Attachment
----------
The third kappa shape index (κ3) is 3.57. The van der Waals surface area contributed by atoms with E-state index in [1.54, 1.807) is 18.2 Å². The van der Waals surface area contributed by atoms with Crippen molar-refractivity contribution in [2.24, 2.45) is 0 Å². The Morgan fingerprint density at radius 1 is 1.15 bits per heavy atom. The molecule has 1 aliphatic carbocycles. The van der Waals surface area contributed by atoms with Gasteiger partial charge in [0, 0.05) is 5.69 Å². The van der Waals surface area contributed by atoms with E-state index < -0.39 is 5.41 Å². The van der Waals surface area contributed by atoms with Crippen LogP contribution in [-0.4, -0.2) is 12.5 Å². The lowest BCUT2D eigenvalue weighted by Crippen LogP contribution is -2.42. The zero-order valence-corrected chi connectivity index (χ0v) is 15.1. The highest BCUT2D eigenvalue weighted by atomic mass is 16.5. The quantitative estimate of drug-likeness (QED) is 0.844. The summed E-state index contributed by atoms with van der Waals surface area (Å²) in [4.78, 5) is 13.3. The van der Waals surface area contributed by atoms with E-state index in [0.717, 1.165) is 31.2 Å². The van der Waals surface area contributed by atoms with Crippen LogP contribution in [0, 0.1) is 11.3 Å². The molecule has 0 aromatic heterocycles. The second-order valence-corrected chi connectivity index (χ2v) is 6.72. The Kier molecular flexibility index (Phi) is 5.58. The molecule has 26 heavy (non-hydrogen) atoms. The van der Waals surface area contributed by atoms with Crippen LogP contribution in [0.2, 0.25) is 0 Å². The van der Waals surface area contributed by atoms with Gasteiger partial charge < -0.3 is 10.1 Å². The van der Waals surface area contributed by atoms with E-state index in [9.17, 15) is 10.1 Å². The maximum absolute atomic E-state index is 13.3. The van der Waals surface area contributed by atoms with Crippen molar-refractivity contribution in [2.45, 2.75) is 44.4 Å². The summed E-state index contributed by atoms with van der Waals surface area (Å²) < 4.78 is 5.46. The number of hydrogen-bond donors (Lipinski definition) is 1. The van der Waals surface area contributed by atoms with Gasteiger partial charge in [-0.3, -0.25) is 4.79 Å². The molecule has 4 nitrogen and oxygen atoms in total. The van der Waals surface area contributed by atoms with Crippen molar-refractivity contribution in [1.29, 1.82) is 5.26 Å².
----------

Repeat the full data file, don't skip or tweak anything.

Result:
The third kappa shape index (κ3) is 3.57. The van der Waals surface area contributed by atoms with E-state index in [1.54, 1.807) is 18.2 Å². The van der Waals surface area contributed by atoms with Crippen molar-refractivity contribution in [2.24, 2.45) is 0 Å². The Morgan fingerprint density at radius 1 is 1.15 bits per heavy atom. The molecule has 1 aliphatic carbocycles. The van der Waals surface area contributed by atoms with Gasteiger partial charge in [0, 0.05) is 5.69 Å². The van der Waals surface area contributed by atoms with E-state index < -0.39 is 5.41 Å². The van der Waals surface area contributed by atoms with Crippen LogP contribution in [-0.4, -0.2) is 12.5 Å². The lowest BCUT2D eigenvalue weighted by Crippen LogP contribution is -2.42. The zero-order valence-corrected chi connectivity index (χ0v) is 15.1. The highest BCUT2D eigenvalue weighted by atomic mass is 16.5. The quantitative estimate of drug-likeness (QED) is 0.844. The summed E-state index contributed by atoms with van der Waals surface area (Å²) in [4.78, 5) is 13.3. The van der Waals surface area contributed by atoms with E-state index in [0.717, 1.165) is 31.2 Å². The van der Waals surface area contributed by atoms with Crippen LogP contribution in [0, 0.1) is 11.3 Å². The molecule has 0 aromatic heterocycles. The second-order valence-corrected chi connectivity index (χ2v) is 6.72. The Kier molecular flexibility index (Phi) is 5.58. The molecule has 26 heavy (non-hydrogen) atoms. The van der Waals surface area contributed by atoms with Crippen LogP contribution in [0.2, 0.25) is 0 Å². The van der Waals surface area contributed by atoms with Gasteiger partial charge < -0.3 is 10.1 Å². The van der Waals surface area contributed by atoms with E-state index in [9.17, 15) is 10.1 Å². The maximum absolute atomic E-state index is 13.3. The van der Waals surface area contributed by atoms with Crippen molar-refractivity contribution in [2.45, 2.75) is 44.4 Å². The summed E-state index contributed by atoms with van der Waals surface area (Å²) < 4.78 is 5.46. The number of hydrogen-bond donors (Lipinski definition) is 1. The van der Waals surface area contributed by atoms with Gasteiger partial charge in [-0.3, -0.25) is 4.79 Å². The molecule has 4 nitrogen and oxygen atoms in total. The van der Waals surface area contributed by atoms with Crippen molar-refractivity contribution in [1.29, 1.82) is 5.26 Å².